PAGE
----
need to be able to sustain a high level of teaching and research expertise across all of the disciplines mentioned above and be able to support the full range of activities comprised by the research process.
The Vision for Space Exploration will require considerable investment in basic engineering sciences, particularly in fluid flow (not understood for microgravity environments), combustion, formal methods for software verification, protection from space radiation, and many other areas. Some of this work is needed in a short timeframe, and that work will probably be undertaken most effectively at NASA laboratories. But the VSE will require continued effort to develop systems that can function in the challenging environment of space. Research in these areas naturally falls into the category of investigation that is effectively carried out in university laboratories with the support of NASA programs.5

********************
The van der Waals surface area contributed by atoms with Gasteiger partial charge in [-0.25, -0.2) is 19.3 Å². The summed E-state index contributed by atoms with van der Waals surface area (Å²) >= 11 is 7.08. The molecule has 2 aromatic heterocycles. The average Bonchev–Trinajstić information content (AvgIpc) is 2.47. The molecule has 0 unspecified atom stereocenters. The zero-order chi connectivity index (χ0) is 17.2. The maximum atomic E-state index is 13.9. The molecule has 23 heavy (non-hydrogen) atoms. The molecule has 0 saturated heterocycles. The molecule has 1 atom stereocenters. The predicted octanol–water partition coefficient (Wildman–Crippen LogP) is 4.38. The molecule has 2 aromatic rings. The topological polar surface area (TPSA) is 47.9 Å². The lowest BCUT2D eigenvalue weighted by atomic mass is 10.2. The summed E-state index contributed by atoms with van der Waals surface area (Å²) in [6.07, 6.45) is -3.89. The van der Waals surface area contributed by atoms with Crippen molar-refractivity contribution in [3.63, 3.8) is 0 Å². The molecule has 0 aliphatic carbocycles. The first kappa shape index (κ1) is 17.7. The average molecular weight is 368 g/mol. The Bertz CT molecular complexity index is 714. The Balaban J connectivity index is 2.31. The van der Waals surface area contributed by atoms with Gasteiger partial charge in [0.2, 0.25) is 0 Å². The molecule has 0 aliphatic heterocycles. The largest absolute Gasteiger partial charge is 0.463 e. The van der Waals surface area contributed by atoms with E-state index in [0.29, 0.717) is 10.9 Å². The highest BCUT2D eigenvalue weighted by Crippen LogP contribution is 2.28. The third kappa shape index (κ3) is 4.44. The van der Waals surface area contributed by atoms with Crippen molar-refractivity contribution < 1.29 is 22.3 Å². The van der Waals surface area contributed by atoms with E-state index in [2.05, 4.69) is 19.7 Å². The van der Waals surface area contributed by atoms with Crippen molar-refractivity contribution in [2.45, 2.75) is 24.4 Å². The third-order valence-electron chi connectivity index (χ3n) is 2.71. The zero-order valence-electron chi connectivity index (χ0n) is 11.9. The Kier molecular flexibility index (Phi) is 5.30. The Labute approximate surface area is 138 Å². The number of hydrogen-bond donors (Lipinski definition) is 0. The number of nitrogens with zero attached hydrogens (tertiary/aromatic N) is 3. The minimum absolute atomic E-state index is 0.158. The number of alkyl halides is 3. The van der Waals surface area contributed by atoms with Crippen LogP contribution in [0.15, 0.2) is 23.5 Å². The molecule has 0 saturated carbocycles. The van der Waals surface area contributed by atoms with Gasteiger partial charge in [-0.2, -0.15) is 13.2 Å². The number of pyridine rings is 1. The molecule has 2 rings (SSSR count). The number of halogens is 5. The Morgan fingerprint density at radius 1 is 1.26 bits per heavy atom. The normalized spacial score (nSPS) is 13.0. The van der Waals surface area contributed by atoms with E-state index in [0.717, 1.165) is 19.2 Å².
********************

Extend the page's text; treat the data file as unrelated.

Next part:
Since its establishment, NASA’s support of academic research and teaching has been reciprocated by academia’s contribution of expert advice in formulating mission plans, planning mission architecture, developing innovative instrumentation and spacecraft systems, and so on. Academic engineers offer a breadth of experience and lessons learned across many industries to bear on problems vital to the success of the VSE, and they can provide NASA independent guidance on what issues to examine and how to look at them. The availability of “on-demand” expertise through the academic sector increases NASA’s capabilities in ways that would be extremely costly if NASA were to attempt to sustain in-house expertise in all conceivable specialties. The aerospace industry